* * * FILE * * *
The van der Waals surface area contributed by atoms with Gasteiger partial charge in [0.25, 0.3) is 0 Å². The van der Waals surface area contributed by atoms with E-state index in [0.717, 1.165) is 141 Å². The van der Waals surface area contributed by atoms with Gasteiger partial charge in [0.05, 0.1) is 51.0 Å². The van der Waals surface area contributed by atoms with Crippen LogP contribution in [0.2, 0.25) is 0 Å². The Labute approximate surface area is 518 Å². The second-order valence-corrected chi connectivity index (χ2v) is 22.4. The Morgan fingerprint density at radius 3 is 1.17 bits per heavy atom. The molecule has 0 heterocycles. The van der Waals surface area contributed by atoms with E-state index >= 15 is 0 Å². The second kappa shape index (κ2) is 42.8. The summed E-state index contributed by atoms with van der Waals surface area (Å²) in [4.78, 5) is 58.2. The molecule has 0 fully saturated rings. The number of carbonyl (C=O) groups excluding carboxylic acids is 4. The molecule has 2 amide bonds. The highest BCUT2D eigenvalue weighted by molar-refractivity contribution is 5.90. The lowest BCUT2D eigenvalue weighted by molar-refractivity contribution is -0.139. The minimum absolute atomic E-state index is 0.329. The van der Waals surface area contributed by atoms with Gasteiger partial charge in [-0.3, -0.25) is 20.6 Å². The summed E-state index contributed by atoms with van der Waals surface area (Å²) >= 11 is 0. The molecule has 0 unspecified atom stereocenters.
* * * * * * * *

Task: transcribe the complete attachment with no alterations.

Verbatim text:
The van der Waals surface area contributed by atoms with Gasteiger partial charge in [0.25, 0.3) is 0 Å². The van der Waals surface area contributed by atoms with E-state index in [0.717, 1.165) is 141 Å². The van der Waals surface area contributed by atoms with Gasteiger partial charge in [0.05, 0.1) is 51.0 Å². The van der Waals surface area contributed by atoms with Crippen LogP contribution in [0.2, 0.25) is 0 Å². The Labute approximate surface area is 518 Å². The second-order valence-corrected chi connectivity index (χ2v) is 22.4. The Morgan fingerprint density at radius 3 is 1.17 bits per heavy atom. The molecule has 0 heterocycles. The van der Waals surface area contributed by atoms with E-state index >= 15 is 0 Å². The second kappa shape index (κ2) is 42.8. The summed E-state index contributed by atoms with van der Waals surface area (Å²) in [4.78, 5) is 58.2. The molecule has 0 fully saturated rings. The number of carbonyl (C=O) groups excluding carboxylic acids is 4. The molecule has 2 amide bonds. The highest BCUT2D eigenvalue weighted by molar-refractivity contribution is 5.90. The lowest BCUT2D eigenvalue weighted by molar-refractivity contribution is -0.139. The minimum absolute atomic E-state index is 0.329. The van der Waals surface area contributed by atoms with Gasteiger partial charge in [-0.3, -0.25) is 20.6 Å². The summed E-state index contributed by atoms with van der Waals surface area (Å²) >= 11 is 0. The molecule has 0 unspecified atom stereocenters.